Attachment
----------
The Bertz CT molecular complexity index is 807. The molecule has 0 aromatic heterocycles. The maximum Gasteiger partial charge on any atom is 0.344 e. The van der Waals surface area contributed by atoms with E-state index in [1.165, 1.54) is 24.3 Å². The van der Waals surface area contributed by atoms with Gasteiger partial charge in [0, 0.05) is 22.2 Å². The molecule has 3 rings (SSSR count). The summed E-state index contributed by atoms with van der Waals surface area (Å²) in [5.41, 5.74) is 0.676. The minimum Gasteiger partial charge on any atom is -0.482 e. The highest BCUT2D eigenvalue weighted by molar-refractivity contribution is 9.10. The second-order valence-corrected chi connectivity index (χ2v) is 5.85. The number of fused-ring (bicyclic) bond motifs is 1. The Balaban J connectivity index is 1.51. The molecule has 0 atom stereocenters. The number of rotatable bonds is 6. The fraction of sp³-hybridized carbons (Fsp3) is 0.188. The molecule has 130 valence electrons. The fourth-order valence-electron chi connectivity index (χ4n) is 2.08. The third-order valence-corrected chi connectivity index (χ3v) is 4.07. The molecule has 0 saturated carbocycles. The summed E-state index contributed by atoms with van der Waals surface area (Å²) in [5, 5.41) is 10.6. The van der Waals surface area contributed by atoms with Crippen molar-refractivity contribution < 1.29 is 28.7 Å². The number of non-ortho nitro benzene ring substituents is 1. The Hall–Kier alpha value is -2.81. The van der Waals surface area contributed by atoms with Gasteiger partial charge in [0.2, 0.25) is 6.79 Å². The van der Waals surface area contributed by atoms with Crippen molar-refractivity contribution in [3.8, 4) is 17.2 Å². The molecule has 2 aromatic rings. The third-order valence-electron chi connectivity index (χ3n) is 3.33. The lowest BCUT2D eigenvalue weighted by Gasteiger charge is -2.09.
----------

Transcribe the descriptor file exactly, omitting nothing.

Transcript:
The Bertz CT molecular complexity index is 807. The molecule has 0 aromatic heterocycles. The maximum Gasteiger partial charge on any atom is 0.344 e. The van der Waals surface area contributed by atoms with E-state index in [1.165, 1.54) is 24.3 Å². The van der Waals surface area contributed by atoms with Gasteiger partial charge in [0, 0.05) is 22.2 Å². The molecule has 3 rings (SSSR count). The summed E-state index contributed by atoms with van der Waals surface area (Å²) in [5.41, 5.74) is 0.676. The minimum Gasteiger partial charge on any atom is -0.482 e. The highest BCUT2D eigenvalue weighted by molar-refractivity contribution is 9.10. The second-order valence-corrected chi connectivity index (χ2v) is 5.85. The number of fused-ring (bicyclic) bond motifs is 1. The Balaban J connectivity index is 1.51. The molecule has 0 atom stereocenters. The number of rotatable bonds is 6. The fraction of sp³-hybridized carbons (Fsp3) is 0.188. The molecule has 130 valence electrons. The fourth-order valence-electron chi connectivity index (χ4n) is 2.08. The third-order valence-corrected chi connectivity index (χ3v) is 4.07. The molecule has 0 saturated carbocycles. The summed E-state index contributed by atoms with van der Waals surface area (Å²) in [5, 5.41) is 10.6. The van der Waals surface area contributed by atoms with Crippen molar-refractivity contribution < 1.29 is 28.7 Å². The number of non-ortho nitro benzene ring substituents is 1. The Hall–Kier alpha value is -2.81. The van der Waals surface area contributed by atoms with Gasteiger partial charge in [0.2, 0.25) is 6.79 Å². The van der Waals surface area contributed by atoms with Crippen molar-refractivity contribution in [3.8, 4) is 17.2 Å². The molecule has 2 aromatic rings. The third-order valence-electron chi connectivity index (χ3n) is 3.33. The lowest BCUT2D eigenvalue weighted by Gasteiger charge is -2.09.